For example ; The first time I made this delicious chutney I rather overdid the quantity and even after giving some jars away to my friends/guinea pigs there were still quite a few leftover. So I decided, in my infinite wisdom, to pack up a few jars (along with some excess jam)  and take them as gifts on our imminent visit to the UK. What could possibly go wrong?

As we were traveling by Eurostar suitcase weight was not an issue so I tightly packed in the many jars amongst my belongings and off we trundled. All went well until we reached the Victoria line underground interchange.

At rush hour.

On a Friday.

By this time I had a very tired small person on one hand, her luggage, my handbag, a VERY heavy suitcase and a dead arm. A very kind gentleman offered to take my suitcase onto the tube and found a tiny corner amid the sea of humanity to wedge it in.

With his foot.
Of course his foot connected with one of the jars. The one I squeezed in at the last minute because there was a tiny space left. The one that wasn’t wrapped in a plastic bag.

By the time we left the tube there was a rather pungent aroma emanating from my case and a small orangey brown puddle on the train floor.  We fought our way through Waterloo station leaving a sticky trail behind us and located the train heading out to Richmond. By the end of the half hour journey we, rather unsurprisingly, had the carriage to ourselves.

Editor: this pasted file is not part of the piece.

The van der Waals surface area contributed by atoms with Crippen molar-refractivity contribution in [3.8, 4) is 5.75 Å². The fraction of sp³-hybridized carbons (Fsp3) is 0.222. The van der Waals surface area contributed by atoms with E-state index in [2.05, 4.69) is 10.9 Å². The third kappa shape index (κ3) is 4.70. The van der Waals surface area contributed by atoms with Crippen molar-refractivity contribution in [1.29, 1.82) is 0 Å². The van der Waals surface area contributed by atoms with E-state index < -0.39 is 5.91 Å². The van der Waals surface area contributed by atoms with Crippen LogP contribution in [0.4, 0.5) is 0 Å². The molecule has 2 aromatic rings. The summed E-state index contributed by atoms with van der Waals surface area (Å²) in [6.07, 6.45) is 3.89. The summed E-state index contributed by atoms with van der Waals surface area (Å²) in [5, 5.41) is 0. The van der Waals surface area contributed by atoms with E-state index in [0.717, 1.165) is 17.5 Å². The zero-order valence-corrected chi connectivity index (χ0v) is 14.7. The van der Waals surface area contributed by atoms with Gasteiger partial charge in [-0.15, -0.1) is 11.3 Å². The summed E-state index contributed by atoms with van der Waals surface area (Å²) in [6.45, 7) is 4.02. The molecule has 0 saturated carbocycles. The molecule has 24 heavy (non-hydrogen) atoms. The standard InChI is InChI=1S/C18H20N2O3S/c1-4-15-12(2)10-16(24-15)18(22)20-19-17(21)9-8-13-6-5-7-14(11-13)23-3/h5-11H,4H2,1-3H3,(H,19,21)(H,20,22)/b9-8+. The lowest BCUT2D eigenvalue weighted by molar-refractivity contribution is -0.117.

At my friends flat it was time to assess the damage. Rather wisely I elected to leave the case in the downstairs hall while I picked out the broken glass and sticky pickle from my belongings. Even the clothes that hadn’t come into direct contact with the chutney needed washing due to the smell. When we left a few days later I’m embarrassed to say the hall still carried a heady lingering aroma.

(Almost two years later there is still a vague whiff every time the suitcase gets unzipped – which is not very often as it has been relegated to shed and used for ‘storage’).

Rather ironically when we got back one of my friends here was desperately disappointed when I told her there was none left as her husband had finished the whole jar in the 10 days we had been gone. She has been dropping hints ever since that he would really like some more.

Last week I found myself with a surplus of carrots so thought I’d be kind and make a jar or two for Mr.W.